Letter from Calgary Heritage Authority appeals to premier to save Elbow Park School
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Calgary's heritage authority has made a last-ditch pitch to Alberta's premier to review whether a flood-damaged school in her own riding can be spared from the wrecking ball.
Metro was provided letters Wednesday addressed to Alison Redford and Culture Minister Heather Klimchuk claiming a decision by Calgary Board of Education trustees to tear down Elbow Park School circumvents proper process, comes despite having inadequate information and raises questions about the lengths taken to consult the public.
The school saw water pool underneath it causing severe structural damage during June's historic flood. Before voting last week in favour of demolishing the school and rebuilding it, trustees were told that attempts to restore the site could cost up to 55 per cent more.
But Scott Joliffe, who serves as chair of the Calgary Heritage Authority and wrote the letters dated Monday, said the school is listed on a Calgary's Inventory of Evaluated Historic Resources along with more than 700 other facilities and, as a result, should be subject to what's known as a "historic resource impact assessment." He hopes that move would provide options for saving the school and definitive costs to do so.
"We believe that there's not enough data to make an informed decision," he said. "There are only vague references to what it could cost."
Alberta Education Minister Jeff Johnson did say in an interview Sunday his understanding was there were "no guarantees" if an attempt to save the original school was undertaken.
The letters appeared to do little to budge the province into further assessing the school when questioned on the matter Wednesday.
"Elbow Park School is owned by the Calgary Board of Education," said Alberta Education spokesperson Leanne Niblock in a written statement. "The CBE decided to rebuild, as I understand it, based on the recommendation from their administration and consultations with the community and parents."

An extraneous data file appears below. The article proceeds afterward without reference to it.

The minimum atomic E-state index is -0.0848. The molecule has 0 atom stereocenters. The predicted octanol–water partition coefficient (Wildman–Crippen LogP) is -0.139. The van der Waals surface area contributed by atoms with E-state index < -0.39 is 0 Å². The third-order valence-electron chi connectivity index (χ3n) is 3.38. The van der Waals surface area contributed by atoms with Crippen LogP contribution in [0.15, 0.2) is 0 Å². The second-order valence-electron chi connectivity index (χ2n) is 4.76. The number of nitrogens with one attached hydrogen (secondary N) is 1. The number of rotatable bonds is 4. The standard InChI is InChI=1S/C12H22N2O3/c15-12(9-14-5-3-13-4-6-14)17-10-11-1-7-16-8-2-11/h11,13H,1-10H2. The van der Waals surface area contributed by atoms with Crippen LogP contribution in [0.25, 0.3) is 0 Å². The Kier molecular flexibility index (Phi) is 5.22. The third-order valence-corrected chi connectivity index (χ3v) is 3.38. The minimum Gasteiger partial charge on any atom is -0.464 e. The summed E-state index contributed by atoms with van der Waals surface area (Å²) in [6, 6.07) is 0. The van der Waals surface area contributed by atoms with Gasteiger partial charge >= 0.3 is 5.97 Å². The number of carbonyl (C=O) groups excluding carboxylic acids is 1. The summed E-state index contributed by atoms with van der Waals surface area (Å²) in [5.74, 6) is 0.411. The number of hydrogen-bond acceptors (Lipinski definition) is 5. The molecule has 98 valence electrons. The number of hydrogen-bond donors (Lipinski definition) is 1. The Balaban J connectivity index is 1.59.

Premier Redford is on a trade mission in India and was not available for comment Wednesday afternoon.
But Nathan MacBey, head of the school parent council, reinforced that his members were consulted, added they offered "overwhelming" support for rebuilding the school.
As well, MacBey said efforts are planned to retain some of the exterior features of the school — some have said Elbow Park resembles something straight out of the wizard world of the Harry Potter novels — and possibly parts of its library.
"There's been a lot of discussion on how we actually preserve a lot of the history in the building," he said. "That's probably going to be come more and more important as the days progress now."
Elbow Park students are currently being taught at a modular school constructed in the field of Earl Grey School. It's hoped a replacement school on the original site will be ready in time for the 2016-17 school year.
The flood-displaced kids from the school were being housed previously at the vacant Eugene Coste School, which will now house a Spanish bilingual program this fall.
But parents from the Spanish program have complained that Coste is 14 kilometres from their current facility, Westgate School, and questioned whether money to rebuild Elbow Park couldn't be better spent to address surging demand for school space in Calgary's west-end.
Joliffe said, meanwhile, conceded the assessment of Elbow Park requested from the province is likely the last action his group can take to save the facility. He informed the premier in his letter that demolishing the school, "would have a significant negative impact on heritage conservation efforts in Calgary."